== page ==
MRO project is a system of systems requiring system engineering team to architect, design, integrate, test, and operate these systems at each level of the project. The challenge of system engineering mission objectives into a single mission architecture that can be integrated tested, launched, and operated. Systems engineering must translate high-level requirements into integrated mission design. Systems engineering challenges were overcome utilizing a combination by creative designs built into MRO's flight and ground systems: a) Design of sophisticated spacecraft targeting and data management capabilities b) Establishment of a strong operations team organization; c) Implementation of robust operational processes; and d) Development of strategic ground tools. The MRO system has met the challenge of its driving requirements: a) MRO began its two-year primary science phase on November 7, 2006, and by July 2007, met it minimum requirement to collect 15 Tbits of data after only eight months of operations. Currently we have collected 22 Tbits. b) Based on current performance, mission data return could return 70 Tbits of data by the end of the primary science phase in 2008.

  15. Performance Demonstration of Miniature Phase Transition Cells in Microgravity as a Validation for their use in the Absolute Calibration of Temperature Sensors On-Orbit

    NASA Astrophysics Data System (ADS)

    Pettersen, C.; Adler, D. P.; Best, F. A.; Aguilar, D. M.; Perepezko, J. H.

    2011-12-01

    The next generation of infrared remote sensing missions, including the climate benchmark missions, will require better absolute measurement accuracy than now available, and will most certainly rely on the emerging capability to fly SI traceable standards that provide irrefutable absolute measurement accuracy. As an example, instrumentation designed to measure spectrally resolved infrared radiances with an absolute brightness temperature error of better than 0.1 K will require high-emissivity (>0.999) calibration blackbodies requiring absolute temperature uncertainties of better than 0.045K (k=3). Key elements of an On-Orbit Absolute Radiance Standard (OARS) meeting these stringent requirements have been demonstrated in the laboratory at the University of Wisconsin and are undergoing further refinement under the NASA Instrument Incubator Program (IIP). In particular, the OARS has embedded thermistors that can be periodically calibrated on-orbit using the melt signatures of small quantities (<0.5g) of three reference materials - mercury, water, and gallium (providing calibration from 233K to 303K). One of the many tests to determine the readiness of this technology for on-orbit application is a demonstration of performance in microgravity. We present the details of a demonstration experiment to be conducted on the International Space Station later this year. The demonstration will use the configuration of the phase transition cells developed under our NASA IIP that has been tested extensively in the laboratory under simulated mission life cycle scenarios - these included vibration, thermal soaks, and deep cycling. The planned microgravity demonstration will compare melt signatures obtained pre-flight on the ground with those obtained on the ISS for three phase change materials (water, gallium-tin, and gallium). With a successful demonstration experiment the phase transition cells in a microgravity environment will have cleared the last hurdle before being ready for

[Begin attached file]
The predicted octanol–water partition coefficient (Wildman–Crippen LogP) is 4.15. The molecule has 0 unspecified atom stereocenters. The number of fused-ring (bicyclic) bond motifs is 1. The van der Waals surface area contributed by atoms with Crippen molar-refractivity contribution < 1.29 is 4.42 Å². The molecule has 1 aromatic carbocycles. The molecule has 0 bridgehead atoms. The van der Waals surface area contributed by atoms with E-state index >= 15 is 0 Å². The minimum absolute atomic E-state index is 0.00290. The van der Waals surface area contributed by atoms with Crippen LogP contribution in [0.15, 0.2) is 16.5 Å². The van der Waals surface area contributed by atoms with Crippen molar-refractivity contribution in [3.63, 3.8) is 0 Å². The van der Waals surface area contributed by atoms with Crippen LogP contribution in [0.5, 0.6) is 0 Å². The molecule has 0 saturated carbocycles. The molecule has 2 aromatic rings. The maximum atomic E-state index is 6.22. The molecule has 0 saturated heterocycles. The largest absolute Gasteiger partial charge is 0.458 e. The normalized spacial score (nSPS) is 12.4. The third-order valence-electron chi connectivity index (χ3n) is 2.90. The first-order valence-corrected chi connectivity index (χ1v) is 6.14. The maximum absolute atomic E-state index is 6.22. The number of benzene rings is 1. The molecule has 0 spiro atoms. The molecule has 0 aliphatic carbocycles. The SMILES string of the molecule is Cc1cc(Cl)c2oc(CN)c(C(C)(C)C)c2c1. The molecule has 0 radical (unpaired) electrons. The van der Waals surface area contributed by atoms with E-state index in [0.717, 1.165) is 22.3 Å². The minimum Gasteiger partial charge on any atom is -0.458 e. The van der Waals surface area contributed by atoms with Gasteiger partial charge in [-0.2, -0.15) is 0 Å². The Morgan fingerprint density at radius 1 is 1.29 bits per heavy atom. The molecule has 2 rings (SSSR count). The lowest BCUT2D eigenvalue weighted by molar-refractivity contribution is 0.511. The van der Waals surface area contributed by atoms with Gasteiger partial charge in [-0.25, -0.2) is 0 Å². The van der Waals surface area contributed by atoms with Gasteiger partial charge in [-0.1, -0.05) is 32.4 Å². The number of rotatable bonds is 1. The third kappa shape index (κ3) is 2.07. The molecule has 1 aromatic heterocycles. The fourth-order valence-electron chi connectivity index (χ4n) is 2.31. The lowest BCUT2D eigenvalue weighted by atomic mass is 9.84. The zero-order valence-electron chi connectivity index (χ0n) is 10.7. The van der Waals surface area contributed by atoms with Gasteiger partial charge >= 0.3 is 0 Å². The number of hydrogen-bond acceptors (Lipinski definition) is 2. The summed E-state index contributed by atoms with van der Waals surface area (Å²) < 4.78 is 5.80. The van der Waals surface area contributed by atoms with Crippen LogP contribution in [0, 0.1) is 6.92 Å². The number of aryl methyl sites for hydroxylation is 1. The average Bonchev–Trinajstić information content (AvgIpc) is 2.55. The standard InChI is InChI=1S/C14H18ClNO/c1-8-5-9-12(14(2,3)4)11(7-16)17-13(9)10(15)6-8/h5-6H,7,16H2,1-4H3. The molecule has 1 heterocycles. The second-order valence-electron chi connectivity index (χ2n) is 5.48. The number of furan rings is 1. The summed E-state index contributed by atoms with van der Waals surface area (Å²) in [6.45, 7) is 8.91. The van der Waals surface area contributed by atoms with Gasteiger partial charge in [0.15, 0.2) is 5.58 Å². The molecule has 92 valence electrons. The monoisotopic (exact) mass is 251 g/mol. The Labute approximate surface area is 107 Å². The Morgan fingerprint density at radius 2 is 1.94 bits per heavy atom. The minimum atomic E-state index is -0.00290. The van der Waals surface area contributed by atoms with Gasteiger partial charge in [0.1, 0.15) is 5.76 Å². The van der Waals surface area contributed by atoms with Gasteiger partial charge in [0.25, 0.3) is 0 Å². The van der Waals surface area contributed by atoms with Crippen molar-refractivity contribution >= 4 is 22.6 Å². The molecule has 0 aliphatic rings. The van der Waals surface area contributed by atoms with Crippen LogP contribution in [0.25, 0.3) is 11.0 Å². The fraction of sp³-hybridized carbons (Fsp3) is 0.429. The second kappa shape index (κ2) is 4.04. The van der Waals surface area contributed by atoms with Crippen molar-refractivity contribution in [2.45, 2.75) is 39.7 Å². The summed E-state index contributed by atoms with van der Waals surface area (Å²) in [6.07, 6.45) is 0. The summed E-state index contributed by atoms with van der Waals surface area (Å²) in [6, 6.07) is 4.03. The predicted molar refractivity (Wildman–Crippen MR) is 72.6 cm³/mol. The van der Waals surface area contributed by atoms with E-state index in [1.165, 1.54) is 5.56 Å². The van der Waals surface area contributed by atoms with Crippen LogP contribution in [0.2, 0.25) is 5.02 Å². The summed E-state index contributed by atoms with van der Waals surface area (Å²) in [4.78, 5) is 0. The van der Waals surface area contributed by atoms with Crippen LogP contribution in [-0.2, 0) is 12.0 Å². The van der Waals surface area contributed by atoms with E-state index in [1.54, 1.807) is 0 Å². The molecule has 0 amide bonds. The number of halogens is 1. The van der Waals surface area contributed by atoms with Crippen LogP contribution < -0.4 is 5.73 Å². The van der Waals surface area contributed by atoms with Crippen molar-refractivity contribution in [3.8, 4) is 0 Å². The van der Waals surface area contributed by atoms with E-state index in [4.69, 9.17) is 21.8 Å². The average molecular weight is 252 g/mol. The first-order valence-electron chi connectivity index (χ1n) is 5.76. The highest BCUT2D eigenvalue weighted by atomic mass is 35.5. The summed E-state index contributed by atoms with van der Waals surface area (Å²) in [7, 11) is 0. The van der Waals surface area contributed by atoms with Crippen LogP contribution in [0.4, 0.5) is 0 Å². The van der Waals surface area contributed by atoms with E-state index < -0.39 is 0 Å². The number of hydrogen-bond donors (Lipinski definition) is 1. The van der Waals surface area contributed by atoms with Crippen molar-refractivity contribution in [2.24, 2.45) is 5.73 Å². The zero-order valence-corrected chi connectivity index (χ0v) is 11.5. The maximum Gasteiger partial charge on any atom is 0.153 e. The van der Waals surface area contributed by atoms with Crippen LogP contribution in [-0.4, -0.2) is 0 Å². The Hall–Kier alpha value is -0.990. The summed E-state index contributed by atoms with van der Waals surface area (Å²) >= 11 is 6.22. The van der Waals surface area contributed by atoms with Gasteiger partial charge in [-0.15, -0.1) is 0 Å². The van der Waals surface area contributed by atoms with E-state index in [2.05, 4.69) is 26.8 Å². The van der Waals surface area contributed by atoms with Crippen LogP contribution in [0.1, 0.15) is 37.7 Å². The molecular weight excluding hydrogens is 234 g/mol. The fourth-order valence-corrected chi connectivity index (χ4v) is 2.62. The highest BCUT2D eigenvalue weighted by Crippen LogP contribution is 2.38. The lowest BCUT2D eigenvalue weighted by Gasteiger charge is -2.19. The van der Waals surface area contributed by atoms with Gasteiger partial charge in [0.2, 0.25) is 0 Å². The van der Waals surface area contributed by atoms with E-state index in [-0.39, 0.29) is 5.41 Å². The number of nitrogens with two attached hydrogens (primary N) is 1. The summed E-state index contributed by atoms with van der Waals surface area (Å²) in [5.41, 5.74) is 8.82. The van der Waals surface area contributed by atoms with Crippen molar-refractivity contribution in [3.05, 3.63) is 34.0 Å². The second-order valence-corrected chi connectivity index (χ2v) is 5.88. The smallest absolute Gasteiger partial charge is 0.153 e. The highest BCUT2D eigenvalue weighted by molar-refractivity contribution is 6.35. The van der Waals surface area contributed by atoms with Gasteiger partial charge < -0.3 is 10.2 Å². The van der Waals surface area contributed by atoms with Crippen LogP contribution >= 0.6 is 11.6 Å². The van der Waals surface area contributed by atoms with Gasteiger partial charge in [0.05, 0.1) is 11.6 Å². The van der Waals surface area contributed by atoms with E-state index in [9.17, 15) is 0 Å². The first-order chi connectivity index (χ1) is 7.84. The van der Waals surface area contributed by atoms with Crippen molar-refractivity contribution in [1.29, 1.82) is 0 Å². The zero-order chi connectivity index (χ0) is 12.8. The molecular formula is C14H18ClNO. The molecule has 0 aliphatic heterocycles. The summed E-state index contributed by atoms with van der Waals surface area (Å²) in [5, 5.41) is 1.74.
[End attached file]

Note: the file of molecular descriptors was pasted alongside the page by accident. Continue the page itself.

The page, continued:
16. LRO Enters Lunar Orbit (Highlights) - Duration: 2 minutes, 33 seconds.

    NASA Video Gallery

    After a four and a half day journey from the Earth, the Lunar Reconnaissance Orbiter, or LRO, successfully entered orbit around the moon. Engineers at NASA's Goddard Space Flight Center in Greenbel...

  17. Mars reconnaissance lander: Vehicle and mission design

    NASA Astrophysics Data System (ADS)

    Williams, H. R.; Bridges, J. C.; Ambrosi, R. M.; Perkinson, M.-C.; Reed, J.; Peacocke, L.; Bannister, N. P.; Howe, S. D.; O'Brien, R. C.; Klein, A. C.

    2011-10-01